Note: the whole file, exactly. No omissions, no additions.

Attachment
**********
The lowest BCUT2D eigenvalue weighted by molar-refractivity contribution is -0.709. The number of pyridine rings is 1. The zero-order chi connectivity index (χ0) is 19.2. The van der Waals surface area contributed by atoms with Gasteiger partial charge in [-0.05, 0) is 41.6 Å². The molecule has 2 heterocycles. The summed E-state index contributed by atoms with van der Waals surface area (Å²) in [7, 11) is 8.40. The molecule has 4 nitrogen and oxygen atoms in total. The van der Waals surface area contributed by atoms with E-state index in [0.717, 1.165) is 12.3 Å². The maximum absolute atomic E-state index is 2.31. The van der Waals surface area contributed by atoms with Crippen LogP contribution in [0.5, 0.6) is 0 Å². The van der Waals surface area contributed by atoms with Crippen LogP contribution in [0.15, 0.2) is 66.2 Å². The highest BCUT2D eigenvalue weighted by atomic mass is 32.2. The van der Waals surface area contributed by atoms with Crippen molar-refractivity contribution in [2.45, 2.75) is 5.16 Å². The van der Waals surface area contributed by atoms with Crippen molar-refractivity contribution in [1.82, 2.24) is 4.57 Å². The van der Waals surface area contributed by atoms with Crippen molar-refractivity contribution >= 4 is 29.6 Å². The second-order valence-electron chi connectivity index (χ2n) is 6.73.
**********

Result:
The lowest BCUT2D eigenvalue weighted by molar-refractivity contribution is -0.709. The number of pyridine rings is 1. The zero-order chi connectivity index (χ0) is 19.2. The van der Waals surface area contributed by atoms with Gasteiger partial charge in [-0.05, 0) is 41.6 Å². The molecule has 2 heterocycles. The summed E-state index contributed by atoms with van der Waals surface area (Å²) in [7, 11) is 8.40. The molecule has 4 nitrogen and oxygen atoms in total. The van der Waals surface area contributed by atoms with E-state index in [0.717, 1.165) is 12.3 Å². The maximum absolute atomic E-state index is 2.31. The van der Waals surface area contributed by atoms with Crippen LogP contribution in [0.5, 0.6) is 0 Å². The van der Waals surface area contributed by atoms with Crippen LogP contribution in [0.15, 0.2) is 66.2 Å². The highest BCUT2D eigenvalue weighted by atomic mass is 32.2. The van der Waals surface area contributed by atoms with Crippen molar-refractivity contribution in [2.45, 2.75) is 5.16 Å². The van der Waals surface area contributed by atoms with Crippen molar-refractivity contribution in [1.82, 2.24) is 4.57 Å². The van der Waals surface area contributed by atoms with Crippen molar-refractivity contribution >= 4 is 29.6 Å². The second-order valence-electron chi connectivity index (χ2n) is 6.73.